Anglesey Aluminium: 60 jobs to go as metals site closes
Sixty jobs are to go after it was announced that the Anglesey Aluminium factory will close.
Local politicians warned of a jobs crisis on the island with confirmation that the Penhros plant will stop operations within two months, with 20 workers kept on until the site is sold.
The Holyhead smelting operation shut in 2009 with the loss of nearly 400 jobs.
The remaining 80 staff have been at the plant as part of a decommissioning process and its re-melt business.
The company said it had made "extensive effort" over the past few months to identify ways to make and save money to offset the "substantial losses" facing the business.
It said it had been struggling because of more competition, material cost increases and a drop in demand for its products.
Anglesey Aluminium - which started production in 1971 and was once one of the largest employers on Anglesey - started consulting with the workforce in December.
It warned last week that there was a "strong likelihood" of it closing.
Klaus Stingl, chairman of the Anglesey Aluminium Metal (AAM) board, said the priority now was to ensure workers were helped to find new jobs.
"The health and safety of AAM's employees will remain of paramount importance in this difficult time with additional workplace support being given to employees to help them seek alternative employment," he said.
"This will be similar to the efforts made by AAM in 2009 when 400 people were made redundant due to the company not being able to gain a commercially viable power contract."
Before the decision to close the factory, it was hoped it would remain open until June 2014.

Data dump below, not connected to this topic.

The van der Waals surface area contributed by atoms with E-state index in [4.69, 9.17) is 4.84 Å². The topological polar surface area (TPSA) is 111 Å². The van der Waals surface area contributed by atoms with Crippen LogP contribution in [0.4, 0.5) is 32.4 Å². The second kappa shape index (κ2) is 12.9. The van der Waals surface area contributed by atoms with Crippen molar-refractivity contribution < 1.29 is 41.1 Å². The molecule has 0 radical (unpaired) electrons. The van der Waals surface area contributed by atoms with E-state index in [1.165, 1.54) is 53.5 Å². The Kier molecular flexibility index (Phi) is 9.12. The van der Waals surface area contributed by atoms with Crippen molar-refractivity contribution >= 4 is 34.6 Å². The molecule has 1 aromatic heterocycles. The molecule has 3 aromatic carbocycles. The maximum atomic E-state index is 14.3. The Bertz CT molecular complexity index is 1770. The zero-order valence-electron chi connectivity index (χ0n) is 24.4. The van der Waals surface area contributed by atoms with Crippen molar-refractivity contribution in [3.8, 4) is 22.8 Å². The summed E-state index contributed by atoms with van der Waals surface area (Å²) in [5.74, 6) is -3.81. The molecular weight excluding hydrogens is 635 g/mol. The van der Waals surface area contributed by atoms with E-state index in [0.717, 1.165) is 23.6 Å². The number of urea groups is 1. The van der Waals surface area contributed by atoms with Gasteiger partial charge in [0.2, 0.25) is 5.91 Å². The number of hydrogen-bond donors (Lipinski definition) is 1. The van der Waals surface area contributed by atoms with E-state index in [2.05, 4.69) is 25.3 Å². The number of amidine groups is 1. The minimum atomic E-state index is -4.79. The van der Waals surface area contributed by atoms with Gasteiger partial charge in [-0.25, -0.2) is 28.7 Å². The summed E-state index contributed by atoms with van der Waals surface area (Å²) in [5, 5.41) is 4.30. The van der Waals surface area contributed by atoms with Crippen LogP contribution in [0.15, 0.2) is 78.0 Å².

Plans have been announced for a biomass power station, a fish farm and a holiday park on the site.
Mr Stingl said AAM will work with the UK and Welsh governments and Anglesey council to make sure these go ahead "in an effort to create a legacy for the local community by the creation of alternative employment opportunities".
Anglesey AM Ieuan Wyn Jones said he was "extremely disappointed" by the news of the closure.
"The loss of jobs on the island in the current economic climate is a big blow to the local community and we must be redoubling our efforts to conclude negotiations for new investment to the site as soon as possible," he added.
Local MP Albert Owen said it was clear that Anglesey had a "jobs crisis" following this news, as well as Vion's recent confirmation that 350 jobs are under threat at its Welsh Country Foods plant at Gaerwen.
"I will work with all stakeholders, government, businesses and the unions to limit the impact of any job losses, but we need a bold jobs plan for the near future," he said.
Anglesey Aluminium is jointly owned by Rio Tinto Alcan and Kaiser Aluminium.